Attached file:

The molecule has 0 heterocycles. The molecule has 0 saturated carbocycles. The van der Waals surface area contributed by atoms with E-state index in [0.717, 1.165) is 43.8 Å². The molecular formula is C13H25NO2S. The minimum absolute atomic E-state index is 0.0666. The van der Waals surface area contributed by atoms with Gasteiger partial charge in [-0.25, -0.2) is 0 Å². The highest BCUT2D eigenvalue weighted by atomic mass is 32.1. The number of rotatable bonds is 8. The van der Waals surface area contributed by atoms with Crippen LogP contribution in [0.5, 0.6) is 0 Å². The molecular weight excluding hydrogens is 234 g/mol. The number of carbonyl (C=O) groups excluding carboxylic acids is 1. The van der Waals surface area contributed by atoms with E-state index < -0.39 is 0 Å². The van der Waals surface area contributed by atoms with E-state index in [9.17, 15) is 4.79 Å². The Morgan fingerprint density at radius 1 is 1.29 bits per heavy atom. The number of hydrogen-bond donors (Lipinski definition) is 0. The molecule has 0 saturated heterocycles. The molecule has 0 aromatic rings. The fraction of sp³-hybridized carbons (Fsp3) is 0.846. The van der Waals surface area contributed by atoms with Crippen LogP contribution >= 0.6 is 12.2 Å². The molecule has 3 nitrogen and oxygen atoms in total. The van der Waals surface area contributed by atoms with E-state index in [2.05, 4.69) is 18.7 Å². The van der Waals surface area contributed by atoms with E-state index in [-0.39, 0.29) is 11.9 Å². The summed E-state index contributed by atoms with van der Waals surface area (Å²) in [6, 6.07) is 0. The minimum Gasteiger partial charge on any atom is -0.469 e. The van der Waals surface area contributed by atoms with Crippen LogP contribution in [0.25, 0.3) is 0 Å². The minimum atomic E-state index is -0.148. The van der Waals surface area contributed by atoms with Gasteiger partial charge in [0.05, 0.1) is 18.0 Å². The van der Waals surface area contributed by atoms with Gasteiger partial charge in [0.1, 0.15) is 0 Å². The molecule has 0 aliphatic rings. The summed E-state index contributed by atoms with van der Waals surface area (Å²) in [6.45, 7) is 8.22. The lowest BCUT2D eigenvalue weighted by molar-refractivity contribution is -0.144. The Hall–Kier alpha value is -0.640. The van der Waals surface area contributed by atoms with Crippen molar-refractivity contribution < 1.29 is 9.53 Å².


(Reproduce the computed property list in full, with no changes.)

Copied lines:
The molecule has 0 heterocycles. The molecule has 0 saturated carbocycles. The van der Waals surface area contributed by atoms with E-state index in [0.717, 1.165) is 43.8 Å². The molecular formula is C13H25NO2S. The minimum absolute atomic E-state index is 0.0666. The van der Waals surface area contributed by atoms with Gasteiger partial charge in [-0.25, -0.2) is 0 Å². The highest BCUT2D eigenvalue weighted by atomic mass is 32.1. The number of rotatable bonds is 8. The van der Waals surface area contributed by atoms with Crippen LogP contribution in [0.5, 0.6) is 0 Å². The molecular weight excluding hydrogens is 234 g/mol. The number of carbonyl (C=O) groups excluding carboxylic acids is 1. The van der Waals surface area contributed by atoms with E-state index < -0.39 is 0 Å². The van der Waals surface area contributed by atoms with E-state index in [9.17, 15) is 4.79 Å². The Morgan fingerprint density at radius 1 is 1.29 bits per heavy atom. The number of hydrogen-bond donors (Lipinski definition) is 0. The molecule has 0 saturated heterocycles. The molecule has 0 aromatic rings. The fraction of sp³-hybridized carbons (Fsp3) is 0.846. The van der Waals surface area contributed by atoms with Crippen LogP contribution >= 0.6 is 12.2 Å². The molecule has 3 nitrogen and oxygen atoms in total. The van der Waals surface area contributed by atoms with E-state index in [2.05, 4.69) is 18.7 Å². The van der Waals surface area contributed by atoms with E-state index in [-0.39, 0.29) is 11.9 Å². The summed E-state index contributed by atoms with van der Waals surface area (Å²) in [6, 6.07) is 0. The minimum Gasteiger partial charge on any atom is -0.469 e. The van der Waals surface area contributed by atoms with Crippen LogP contribution in [0.25, 0.3) is 0 Å². The minimum atomic E-state index is -0.148. The van der Waals surface area contributed by atoms with Gasteiger partial charge in [0.05, 0.1) is 18.0 Å². The van der Waals surface area contributed by atoms with Gasteiger partial charge in [0.1, 0.15) is 0 Å². The molecule has 0 aliphatic rings. The summed E-state index contributed by atoms with van der Waals surface area (Å²) in [6.45, 7) is 8.22. The lowest BCUT2D eigenvalue weighted by molar-refractivity contribution is -0.144. The Hall–Kier alpha value is -0.640. The van der Waals surface area contributed by atoms with Crippen molar-refractivity contribution < 1.29 is 9.53 Å².